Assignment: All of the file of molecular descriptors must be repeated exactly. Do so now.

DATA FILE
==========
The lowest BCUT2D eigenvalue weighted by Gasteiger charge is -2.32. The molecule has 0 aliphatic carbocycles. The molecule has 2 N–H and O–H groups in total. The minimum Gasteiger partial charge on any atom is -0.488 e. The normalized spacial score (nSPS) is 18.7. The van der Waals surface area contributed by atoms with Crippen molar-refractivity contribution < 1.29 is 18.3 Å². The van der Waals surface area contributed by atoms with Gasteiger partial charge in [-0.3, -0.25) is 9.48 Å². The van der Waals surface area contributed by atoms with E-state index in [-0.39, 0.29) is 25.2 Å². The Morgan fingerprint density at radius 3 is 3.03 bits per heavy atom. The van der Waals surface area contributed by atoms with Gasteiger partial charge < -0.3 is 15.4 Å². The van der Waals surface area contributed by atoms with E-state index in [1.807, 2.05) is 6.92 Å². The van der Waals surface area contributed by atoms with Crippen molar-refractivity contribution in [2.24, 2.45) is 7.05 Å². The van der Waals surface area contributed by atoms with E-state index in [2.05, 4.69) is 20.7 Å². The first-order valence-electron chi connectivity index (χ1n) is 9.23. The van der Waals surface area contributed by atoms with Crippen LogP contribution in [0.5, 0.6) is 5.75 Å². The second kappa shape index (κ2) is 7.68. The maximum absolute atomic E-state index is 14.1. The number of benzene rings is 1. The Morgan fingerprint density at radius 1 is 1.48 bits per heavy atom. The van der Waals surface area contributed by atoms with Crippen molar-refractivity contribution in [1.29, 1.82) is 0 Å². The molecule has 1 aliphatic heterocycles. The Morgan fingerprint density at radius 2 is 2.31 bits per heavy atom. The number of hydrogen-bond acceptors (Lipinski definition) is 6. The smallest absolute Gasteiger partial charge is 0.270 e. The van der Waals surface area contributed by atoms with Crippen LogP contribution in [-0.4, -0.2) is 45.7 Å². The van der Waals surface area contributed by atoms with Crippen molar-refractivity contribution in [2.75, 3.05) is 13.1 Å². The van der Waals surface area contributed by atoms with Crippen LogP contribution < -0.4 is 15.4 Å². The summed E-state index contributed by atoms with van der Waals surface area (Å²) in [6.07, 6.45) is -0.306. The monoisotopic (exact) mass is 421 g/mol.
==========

The lowest BCUT2D eigenvalue weighted by Gasteiger charge is -2.32. The molecule has 0 aliphatic carbocycles. The molecule has 2 N–H and O–H groups in total. The minimum Gasteiger partial charge on any atom is -0.488 e. The normalized spacial score (nSPS) is 18.7. The van der Waals surface area contributed by atoms with Crippen molar-refractivity contribution < 1.29 is 18.3 Å². The van der Waals surface area contributed by atoms with Gasteiger partial charge in [-0.3, -0.25) is 9.48 Å². The van der Waals surface area contributed by atoms with E-state index in [-0.39, 0.29) is 25.2 Å². The Morgan fingerprint density at radius 3 is 3.03 bits per heavy atom. The van der Waals surface area contributed by atoms with Gasteiger partial charge < -0.3 is 15.4 Å². The van der Waals surface area contributed by atoms with E-state index in [1.807, 2.05) is 6.92 Å². The van der Waals surface area contributed by atoms with Crippen molar-refractivity contribution in [2.24, 2.45) is 7.05 Å². The van der Waals surface area contributed by atoms with E-state index in [2.05, 4.69) is 20.7 Å². The first-order valence-electron chi connectivity index (χ1n) is 9.23. The van der Waals surface area contributed by atoms with Crippen LogP contribution in [0.5, 0.6) is 5.75 Å². The second kappa shape index (κ2) is 7.68. The maximum absolute atomic E-state index is 14.1. The number of benzene rings is 1. The Morgan fingerprint density at radius 1 is 1.48 bits per heavy atom. The van der Waals surface area contributed by atoms with Crippen molar-refractivity contribution in [1.29, 1.82) is 0 Å². The molecule has 1 aliphatic heterocycles. The Morgan fingerprint density at radius 2 is 2.31 bits per heavy atom. The number of hydrogen-bond acceptors (Lipinski definition) is 6. The smallest absolute Gasteiger partial charge is 0.270 e. The van der Waals surface area contributed by atoms with Crippen LogP contribution in [-0.4, -0.2) is 45.7 Å². The van der Waals surface area contributed by atoms with Crippen molar-refractivity contribution in [2.75, 3.05) is 13.1 Å². The van der Waals surface area contributed by atoms with Crippen LogP contribution < -0.4 is 15.4 Å². The summed E-state index contributed by atoms with van der Waals surface area (Å²) in [6.07, 6.45) is -0.306. The monoisotopic (exact) mass is 421 g/mol.